Built by enslaved craftsmen in the 1830s, the Call-Collins House at The Grove is a well preserved example of Florida's antebellum Greek Revival architecture.
Listed on the National Register of Historic Places in 1972, the site's historical significance lies not only in the age and integrity of the masonry residence, but more importantly The Grove's history speaks to critical moments and major currents that define the American experience.
Between 2009 and 2017, the Florida Department of State (DOS) converted the property from a private residence into a public museum, fulfilling the wishes of the Collins family to share the site with future generations.
The project team - DOS, the Department of Management Services, MLD Architects, and Allstate Construction - are honored to have received recognition from the Tallahassee Trust, Florida Trust for Historic Preservation, and the American Institute of Architects. More than 30 subcontractors contributed to and continue to support ongoing efforts to preserve the site and its history.
Built during a period when sensitivity to the environment was a necessity, the Call-Collins House at The Grove exhibits many techniques still used today for sustainable design. The project is one of a small number of historic house museums in the nation to attain LEED certification from the U.S. Green Building Council.
LEED (Leadership in Energy and Environmental Design) is green building rating system. Credits earned towards certification include
LEED benefits include:
In 1985, LeRoy and Mary Call Collins sold The Grove to the state of Florida. They received a life estate and lived in the home until their deaths in 1991 and 2009, respectively.
Beginning in 2009, the Department of State initiated the first of three construction phases at The Grove. Working with MLD Architects, Inc. and Allstate Construction, Inc., the first phase enhanced protection for the historic home from severe weather by installing new storm shutters to replace unsalvageable existing shutters laden with lead-based paints. Equipped with impact-resistant fiberglass panels, the new mahogany shutters match the existing shutters, believed to date from the early to mid-20th century.
As the first construction phase began, appraisers evaluated the home and its historic collections. The assessment of the home’s value and the appraisal of historic collections to be acquired from the Collins family were critical steps in planning the museum and prepared the building for the substantial rehabilitation project ahead.
Left: Project team members at work. Middle: Scaffolding raised for masonry repair. Right: new reproduction shutters, showing fiberglass panel reveal.
The second construction phase began in 2011 with a comprehensive structural assessment of the ca. 1840 masonry residence as well as the 1950s Florida Room addition built by the Collins family.
The assessment revealed two centuries of environmental impact. Cracking from settling caused moisture intrusion, damaging pine lintels above all exterior openings. Pine floor joints set into pockets on exterior walls also showed water and insect damage. Masonry units cracked and mortar failed below original sandstone sills.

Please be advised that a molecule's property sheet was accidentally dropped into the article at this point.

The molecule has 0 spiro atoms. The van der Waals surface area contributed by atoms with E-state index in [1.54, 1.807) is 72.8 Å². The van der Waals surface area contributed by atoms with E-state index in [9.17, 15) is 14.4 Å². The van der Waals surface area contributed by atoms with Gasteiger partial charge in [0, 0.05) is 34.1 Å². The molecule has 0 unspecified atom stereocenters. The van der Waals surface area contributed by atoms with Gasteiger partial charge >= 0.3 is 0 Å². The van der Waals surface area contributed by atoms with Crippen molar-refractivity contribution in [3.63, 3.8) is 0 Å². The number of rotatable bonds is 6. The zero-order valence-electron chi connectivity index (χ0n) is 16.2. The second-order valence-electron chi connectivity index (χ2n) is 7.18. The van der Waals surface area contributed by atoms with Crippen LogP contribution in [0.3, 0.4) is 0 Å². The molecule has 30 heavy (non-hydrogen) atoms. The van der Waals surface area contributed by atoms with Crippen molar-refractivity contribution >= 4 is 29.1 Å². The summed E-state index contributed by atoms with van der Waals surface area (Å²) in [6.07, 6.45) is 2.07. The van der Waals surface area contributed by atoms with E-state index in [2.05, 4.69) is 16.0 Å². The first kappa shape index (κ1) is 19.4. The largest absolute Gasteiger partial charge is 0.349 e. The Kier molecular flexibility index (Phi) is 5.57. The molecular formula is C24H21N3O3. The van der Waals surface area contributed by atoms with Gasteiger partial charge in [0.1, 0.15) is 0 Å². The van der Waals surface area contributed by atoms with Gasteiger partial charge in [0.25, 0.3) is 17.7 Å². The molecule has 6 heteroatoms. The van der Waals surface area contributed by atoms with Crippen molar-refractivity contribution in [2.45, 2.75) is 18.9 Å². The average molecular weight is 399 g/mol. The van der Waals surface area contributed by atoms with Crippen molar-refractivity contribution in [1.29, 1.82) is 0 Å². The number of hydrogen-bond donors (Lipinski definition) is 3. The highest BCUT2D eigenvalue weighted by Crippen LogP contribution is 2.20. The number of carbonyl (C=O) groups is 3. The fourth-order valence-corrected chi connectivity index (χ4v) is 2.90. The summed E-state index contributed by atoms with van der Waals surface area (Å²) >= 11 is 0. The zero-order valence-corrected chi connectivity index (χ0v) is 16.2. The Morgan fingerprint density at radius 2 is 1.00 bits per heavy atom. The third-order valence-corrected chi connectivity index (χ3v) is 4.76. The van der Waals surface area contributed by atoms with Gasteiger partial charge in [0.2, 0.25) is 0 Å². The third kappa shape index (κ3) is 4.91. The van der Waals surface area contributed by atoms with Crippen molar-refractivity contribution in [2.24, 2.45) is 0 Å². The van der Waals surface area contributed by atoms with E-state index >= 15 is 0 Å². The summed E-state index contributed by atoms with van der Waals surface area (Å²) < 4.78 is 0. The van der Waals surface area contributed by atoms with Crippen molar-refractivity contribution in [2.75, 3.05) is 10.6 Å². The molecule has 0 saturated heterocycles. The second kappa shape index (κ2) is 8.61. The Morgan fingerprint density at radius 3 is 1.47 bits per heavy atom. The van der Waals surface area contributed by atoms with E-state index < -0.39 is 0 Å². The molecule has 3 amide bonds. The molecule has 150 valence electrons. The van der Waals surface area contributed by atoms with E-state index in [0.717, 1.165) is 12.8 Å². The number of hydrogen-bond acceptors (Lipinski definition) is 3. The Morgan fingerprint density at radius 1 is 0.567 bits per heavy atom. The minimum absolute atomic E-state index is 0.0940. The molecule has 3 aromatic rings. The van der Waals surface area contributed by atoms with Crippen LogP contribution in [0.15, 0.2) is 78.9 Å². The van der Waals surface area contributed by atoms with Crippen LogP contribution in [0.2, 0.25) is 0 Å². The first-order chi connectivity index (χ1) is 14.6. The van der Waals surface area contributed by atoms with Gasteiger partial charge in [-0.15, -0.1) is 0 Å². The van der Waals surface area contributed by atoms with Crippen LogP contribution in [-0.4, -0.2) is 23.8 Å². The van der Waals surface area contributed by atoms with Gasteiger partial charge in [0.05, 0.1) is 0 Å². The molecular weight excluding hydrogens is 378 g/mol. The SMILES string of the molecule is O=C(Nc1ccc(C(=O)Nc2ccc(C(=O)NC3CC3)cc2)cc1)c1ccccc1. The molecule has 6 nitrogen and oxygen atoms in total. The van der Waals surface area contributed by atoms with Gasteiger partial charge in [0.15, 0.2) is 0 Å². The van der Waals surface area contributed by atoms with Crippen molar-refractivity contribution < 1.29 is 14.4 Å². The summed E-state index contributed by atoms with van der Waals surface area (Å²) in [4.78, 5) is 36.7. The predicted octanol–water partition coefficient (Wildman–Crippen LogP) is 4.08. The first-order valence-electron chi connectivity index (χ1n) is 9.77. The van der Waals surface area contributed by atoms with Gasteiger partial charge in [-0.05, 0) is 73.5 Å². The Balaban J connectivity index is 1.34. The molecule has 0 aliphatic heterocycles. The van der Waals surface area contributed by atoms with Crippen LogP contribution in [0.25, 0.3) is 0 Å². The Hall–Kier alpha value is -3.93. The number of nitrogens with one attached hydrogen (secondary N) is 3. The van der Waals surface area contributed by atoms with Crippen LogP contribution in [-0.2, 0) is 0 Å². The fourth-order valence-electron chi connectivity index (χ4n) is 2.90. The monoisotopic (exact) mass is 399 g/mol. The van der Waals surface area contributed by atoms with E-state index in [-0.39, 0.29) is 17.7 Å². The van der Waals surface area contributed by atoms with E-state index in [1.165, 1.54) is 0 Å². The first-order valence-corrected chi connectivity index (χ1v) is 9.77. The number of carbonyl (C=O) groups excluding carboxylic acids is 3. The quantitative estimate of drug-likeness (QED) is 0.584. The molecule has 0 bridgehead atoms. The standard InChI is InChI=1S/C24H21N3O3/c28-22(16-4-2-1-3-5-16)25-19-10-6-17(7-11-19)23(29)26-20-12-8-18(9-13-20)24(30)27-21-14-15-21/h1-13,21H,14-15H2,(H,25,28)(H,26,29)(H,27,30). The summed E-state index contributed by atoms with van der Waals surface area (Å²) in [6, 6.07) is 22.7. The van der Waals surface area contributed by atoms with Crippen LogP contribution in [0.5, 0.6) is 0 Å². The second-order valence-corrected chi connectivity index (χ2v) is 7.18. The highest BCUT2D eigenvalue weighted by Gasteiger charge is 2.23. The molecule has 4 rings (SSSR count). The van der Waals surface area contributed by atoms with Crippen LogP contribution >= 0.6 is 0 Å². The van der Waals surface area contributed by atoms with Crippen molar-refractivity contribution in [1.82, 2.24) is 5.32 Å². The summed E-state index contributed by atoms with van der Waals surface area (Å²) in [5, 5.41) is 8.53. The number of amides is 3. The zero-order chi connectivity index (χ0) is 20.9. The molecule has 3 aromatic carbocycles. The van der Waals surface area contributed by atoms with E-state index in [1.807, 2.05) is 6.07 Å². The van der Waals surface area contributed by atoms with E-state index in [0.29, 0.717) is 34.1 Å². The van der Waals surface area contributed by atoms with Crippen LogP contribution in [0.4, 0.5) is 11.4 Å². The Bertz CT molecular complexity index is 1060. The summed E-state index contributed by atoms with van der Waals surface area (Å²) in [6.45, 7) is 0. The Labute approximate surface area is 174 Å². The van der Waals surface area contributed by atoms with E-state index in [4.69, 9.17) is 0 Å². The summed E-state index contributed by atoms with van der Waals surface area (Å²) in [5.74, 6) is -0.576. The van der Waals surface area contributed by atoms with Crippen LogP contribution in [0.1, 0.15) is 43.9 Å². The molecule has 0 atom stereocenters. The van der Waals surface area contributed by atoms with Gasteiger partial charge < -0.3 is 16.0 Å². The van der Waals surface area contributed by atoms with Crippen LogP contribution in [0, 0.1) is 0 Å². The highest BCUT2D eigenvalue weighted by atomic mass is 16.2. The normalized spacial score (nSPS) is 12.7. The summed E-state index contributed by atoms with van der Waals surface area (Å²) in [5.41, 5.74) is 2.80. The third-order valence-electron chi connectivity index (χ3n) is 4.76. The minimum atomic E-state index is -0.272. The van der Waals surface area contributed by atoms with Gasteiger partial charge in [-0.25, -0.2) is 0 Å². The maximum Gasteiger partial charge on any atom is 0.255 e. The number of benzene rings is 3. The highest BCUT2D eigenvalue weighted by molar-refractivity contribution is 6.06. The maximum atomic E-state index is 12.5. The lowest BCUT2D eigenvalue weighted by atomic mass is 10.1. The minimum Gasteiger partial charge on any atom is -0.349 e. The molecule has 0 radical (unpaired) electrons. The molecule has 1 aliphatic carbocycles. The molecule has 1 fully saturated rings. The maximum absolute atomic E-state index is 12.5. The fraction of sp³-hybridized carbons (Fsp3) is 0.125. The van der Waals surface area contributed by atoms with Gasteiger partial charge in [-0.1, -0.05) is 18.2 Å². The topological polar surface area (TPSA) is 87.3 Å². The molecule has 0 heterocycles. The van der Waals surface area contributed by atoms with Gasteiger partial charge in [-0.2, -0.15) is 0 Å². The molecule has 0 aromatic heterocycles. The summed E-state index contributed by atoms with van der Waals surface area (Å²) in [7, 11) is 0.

A year of study produced these findings and initiated the two-pronged approach to stabilize and repair structural elements while also making the building fully accessible by adding an elevator within the 1950s addition.
New concrete footings were poured to underpin the original corbelled foundation walls. Leaders extended the roof drainage system further away from the house. A waterproofing membrane and French drains further mitigated the potential for excessive moisture intrusion in the future.
The elevator utilizes existing openings on all landings in order to minimize its impact on the historic building. Excavation for the elevator pit revealed brick-lined trenches leading to an original cistern.
The discovery of the cistern proved to be one of the most exciting of the project, as it yielded a variety of artifacts from the late 19th century through to the Collins period.
Downspouts from gutters on the north elevation, part of the 1950s addition, were connected to the cistern. Rainwater collected in the cistern is pumped into the irrigation system to provide water for plantings adjacent to the house, lessening the site’s dependence on external water sources.
Top Left: Excavated basement and foundation underpinning components. Top Right: Detail of original corbelled brick foundation. Bottom Left: renovation of 1950s era bathrooms to make way for elevator shaft. Bottom Right: diagram of a historic cistern similar to the one at The Grove alongside the excavated 19th century cistern on-site, notice the domed brick-work and charcoal box for filtering water.
With underpining and the elevator complete, exterior restoration began on original masonry walls, wood windows and doors, chimneys, and the roof. Masonry restoration specialists repaired damaged brick and mortar revealed through the year-long assessment. Artisans re-faced brick and re-pointed grout lines using a clay and mortar similar to the mixtures used in the original construction.